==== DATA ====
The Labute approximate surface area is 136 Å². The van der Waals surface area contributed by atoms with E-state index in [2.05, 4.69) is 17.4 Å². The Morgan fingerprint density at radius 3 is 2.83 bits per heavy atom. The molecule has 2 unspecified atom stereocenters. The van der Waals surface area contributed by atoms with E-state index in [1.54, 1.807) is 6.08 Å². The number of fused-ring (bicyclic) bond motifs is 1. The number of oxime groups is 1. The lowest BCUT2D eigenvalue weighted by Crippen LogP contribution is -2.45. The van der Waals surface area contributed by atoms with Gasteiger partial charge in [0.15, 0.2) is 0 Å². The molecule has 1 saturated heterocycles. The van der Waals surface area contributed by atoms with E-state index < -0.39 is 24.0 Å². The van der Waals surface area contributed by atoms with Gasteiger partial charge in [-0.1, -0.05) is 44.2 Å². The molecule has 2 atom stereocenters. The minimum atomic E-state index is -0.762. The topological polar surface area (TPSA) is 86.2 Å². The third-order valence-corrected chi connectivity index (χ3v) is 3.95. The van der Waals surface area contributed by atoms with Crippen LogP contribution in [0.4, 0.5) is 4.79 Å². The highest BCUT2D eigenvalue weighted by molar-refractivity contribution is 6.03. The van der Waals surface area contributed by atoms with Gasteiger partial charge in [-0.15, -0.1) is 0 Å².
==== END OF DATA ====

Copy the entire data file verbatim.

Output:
The Labute approximate surface area is 136 Å². The van der Waals surface area contributed by atoms with E-state index in [2.05, 4.69) is 17.4 Å². The Morgan fingerprint density at radius 3 is 2.83 bits per heavy atom. The molecule has 2 unspecified atom stereocenters. The van der Waals surface area contributed by atoms with E-state index in [1.54, 1.807) is 6.08 Å². The number of fused-ring (bicyclic) bond motifs is 1. The number of oxime groups is 1. The lowest BCUT2D eigenvalue weighted by Crippen LogP contribution is -2.45. The van der Waals surface area contributed by atoms with Gasteiger partial charge in [0.15, 0.2) is 0 Å². The molecule has 1 saturated heterocycles. The van der Waals surface area contributed by atoms with E-state index < -0.39 is 24.0 Å². The van der Waals surface area contributed by atoms with Gasteiger partial charge in [-0.1, -0.05) is 44.2 Å². The molecule has 2 atom stereocenters. The minimum atomic E-state index is -0.762. The topological polar surface area (TPSA) is 86.2 Å². The third-order valence-corrected chi connectivity index (χ3v) is 3.95. The van der Waals surface area contributed by atoms with Crippen LogP contribution in [0.4, 0.5) is 4.79 Å². The highest BCUT2D eigenvalue weighted by molar-refractivity contribution is 6.03. The van der Waals surface area contributed by atoms with Gasteiger partial charge in [-0.15, -0.1) is 0 Å².